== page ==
Plant and Soil

, Volume 358, Issue 1–2, pp 385–401 | Cite as

Diverse Mesorhizobium spp. with unique nodA nodulating the South African legume species of the genus Lessertia

  • Macarena GerdingEmail author
  • Graham William O’Hara
  • Lambert Bräu
  • Kemanthie Nandasena
  • John Gregory Howieson
Regular Article


Background and aims

Legumes of the genus Lessertia have recently been introduced to Australia in an attempt to increase the range of forage species available in Australian farming systems capable of dealing with a changing climate. This study assessed the diversity and the nodulation ability of a collection of Lessertia root nodule bacteria isolated from different agro-climatic areas of the Eastern and Western Capes of South Africa.


The diversity and phylogeny of 43 strains was determined via the partial sequencing of the dnaK, 16srRNA and nodA genes. A glasshouse experiment was undertaken to evaluate symbiotic relationships between six Lessertia species and 17 rhizobia strains.


The dnaK and 16S rRNA genes of the majority of the strains clustered with the genus Mesorhizobium. The position of the strains at the intra-genus level was incongruent between phylogenies with few exceptions. The nodA genes from Lessertia spp. formed a cluster on their own, separate from the previously known Mesorhizobium nodA sequences. Strains showed differences in their nodulation and nitrogen fixation patterns that could be correlated with nodA gene phylogeny. L. diffusa, L. herbacea and L. excisa nodulated with nearly all the strains examined while L. capitata, L. incana and L. pauciflora were more stringent.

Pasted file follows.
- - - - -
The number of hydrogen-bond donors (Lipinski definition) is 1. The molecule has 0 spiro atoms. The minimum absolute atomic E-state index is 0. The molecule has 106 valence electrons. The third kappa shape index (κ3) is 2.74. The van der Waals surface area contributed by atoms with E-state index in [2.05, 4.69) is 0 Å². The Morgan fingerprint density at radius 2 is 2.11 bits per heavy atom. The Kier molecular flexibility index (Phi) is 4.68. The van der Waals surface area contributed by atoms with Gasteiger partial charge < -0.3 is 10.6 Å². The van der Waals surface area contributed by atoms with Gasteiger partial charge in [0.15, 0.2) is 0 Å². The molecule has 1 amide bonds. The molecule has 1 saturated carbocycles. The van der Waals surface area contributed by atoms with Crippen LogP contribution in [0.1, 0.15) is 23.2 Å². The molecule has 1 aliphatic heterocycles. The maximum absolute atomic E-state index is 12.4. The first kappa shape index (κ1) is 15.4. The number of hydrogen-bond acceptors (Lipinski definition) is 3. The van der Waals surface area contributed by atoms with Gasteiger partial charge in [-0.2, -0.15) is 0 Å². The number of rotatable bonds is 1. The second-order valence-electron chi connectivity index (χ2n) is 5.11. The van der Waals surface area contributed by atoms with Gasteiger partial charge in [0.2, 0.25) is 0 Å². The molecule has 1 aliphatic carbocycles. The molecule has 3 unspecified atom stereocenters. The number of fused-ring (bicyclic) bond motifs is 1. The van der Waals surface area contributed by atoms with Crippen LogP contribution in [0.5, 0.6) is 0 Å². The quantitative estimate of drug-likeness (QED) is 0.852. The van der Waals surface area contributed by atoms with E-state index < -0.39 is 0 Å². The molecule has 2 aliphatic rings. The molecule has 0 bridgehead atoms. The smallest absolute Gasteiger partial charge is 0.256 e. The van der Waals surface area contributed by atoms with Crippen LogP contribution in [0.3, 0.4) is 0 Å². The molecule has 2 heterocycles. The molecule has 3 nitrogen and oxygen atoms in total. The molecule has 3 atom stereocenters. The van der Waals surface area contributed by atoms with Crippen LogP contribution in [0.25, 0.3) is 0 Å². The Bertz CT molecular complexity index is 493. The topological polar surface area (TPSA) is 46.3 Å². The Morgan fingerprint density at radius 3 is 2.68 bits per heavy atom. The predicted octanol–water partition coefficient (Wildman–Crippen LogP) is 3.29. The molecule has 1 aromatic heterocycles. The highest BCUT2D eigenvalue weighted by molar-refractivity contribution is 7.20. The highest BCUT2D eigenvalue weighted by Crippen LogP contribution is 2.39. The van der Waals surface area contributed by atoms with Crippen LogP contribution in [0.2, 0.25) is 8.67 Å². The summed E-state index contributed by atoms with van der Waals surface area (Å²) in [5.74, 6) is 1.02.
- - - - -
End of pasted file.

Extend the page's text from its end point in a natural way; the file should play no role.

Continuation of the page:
Root nodule bacteria from Lessertia spp. were identified mainly as Mesorhizobium spp. Their nodA genes were unique and correlated with the nodulation and nitrogen fixation patterns of the strains. There were marked differences in promiscuity within Lessertia spp. and within strains of root nodule bacteria.


Mesorhizobium Lessertia capitata Lessertia excisa Lessertia diffusa Lessertia herbacea Lessertia incana Lessertia pauciflora Symbiotic nitrogen fixation 



Western soil microbiology


Optical density

½ LA

Half lupin agar



The authors would like to thank Mrs. Regina Carr (Centre for Rhizobium studies, Murdoch University) for technical assistance.


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Copyright information

© Springer Science+Business Media B.V. 2012

Authors and Affiliations

  • Macarena Gerding
    • 1
    Email author
  • Graham William O’Hara
    • 2
  • Lambert Bräu
    • 3
  • Kemanthie Nandasena
    • 2
  • John Gregory Howieson
    • 2
  1. 1.Facultad de Agronomía, Universidad de ConcepciónChillánChile
  2. 2.Centre for Rhizobium Studies, Murdoch UniversityPerthAustralia
  3. 3.Deakin University, School of Life and Environmental SciencesBurwoodAustralia

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